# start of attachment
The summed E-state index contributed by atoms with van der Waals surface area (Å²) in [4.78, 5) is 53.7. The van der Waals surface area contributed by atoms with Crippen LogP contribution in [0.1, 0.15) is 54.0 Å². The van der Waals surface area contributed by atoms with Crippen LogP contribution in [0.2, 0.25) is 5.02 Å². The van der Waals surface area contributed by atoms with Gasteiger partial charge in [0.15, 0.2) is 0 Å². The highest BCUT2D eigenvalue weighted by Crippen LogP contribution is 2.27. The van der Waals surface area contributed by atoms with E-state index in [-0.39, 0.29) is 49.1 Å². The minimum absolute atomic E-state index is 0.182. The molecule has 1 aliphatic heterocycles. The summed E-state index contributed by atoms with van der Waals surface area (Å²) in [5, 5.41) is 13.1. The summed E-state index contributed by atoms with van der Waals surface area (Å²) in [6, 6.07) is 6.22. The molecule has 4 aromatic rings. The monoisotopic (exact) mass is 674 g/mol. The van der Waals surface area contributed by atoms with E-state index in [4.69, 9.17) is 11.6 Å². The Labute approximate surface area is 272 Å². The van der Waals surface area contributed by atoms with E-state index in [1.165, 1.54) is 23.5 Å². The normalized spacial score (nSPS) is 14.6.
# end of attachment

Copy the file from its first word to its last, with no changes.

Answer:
The summed E-state index contributed by atoms with van der Waals surface area (Å²) in [4.78, 5) is 53.7. The van der Waals surface area contributed by atoms with Crippen LogP contribution in [0.1, 0.15) is 54.0 Å². The van der Waals surface area contributed by atoms with Crippen LogP contribution in [0.2, 0.25) is 5.02 Å². The van der Waals surface area contributed by atoms with Gasteiger partial charge in [0.15, 0.2) is 0 Å². The highest BCUT2D eigenvalue weighted by Crippen LogP contribution is 2.27. The van der Waals surface area contributed by atoms with E-state index in [-0.39, 0.29) is 49.1 Å². The minimum absolute atomic E-state index is 0.182. The molecule has 1 aliphatic heterocycles. The summed E-state index contributed by atoms with van der Waals surface area (Å²) in [5, 5.41) is 13.1. The summed E-state index contributed by atoms with van der Waals surface area (Å²) in [6, 6.07) is 6.22. The molecule has 4 aromatic rings. The monoisotopic (exact) mass is 674 g/mol. The van der Waals surface area contributed by atoms with E-state index in [4.69, 9.17) is 11.6 Å². The Labute approximate surface area is 272 Å². The van der Waals surface area contributed by atoms with E-state index in [1.165, 1.54) is 23.5 Å². The normalized spacial score (nSPS) is 14.6.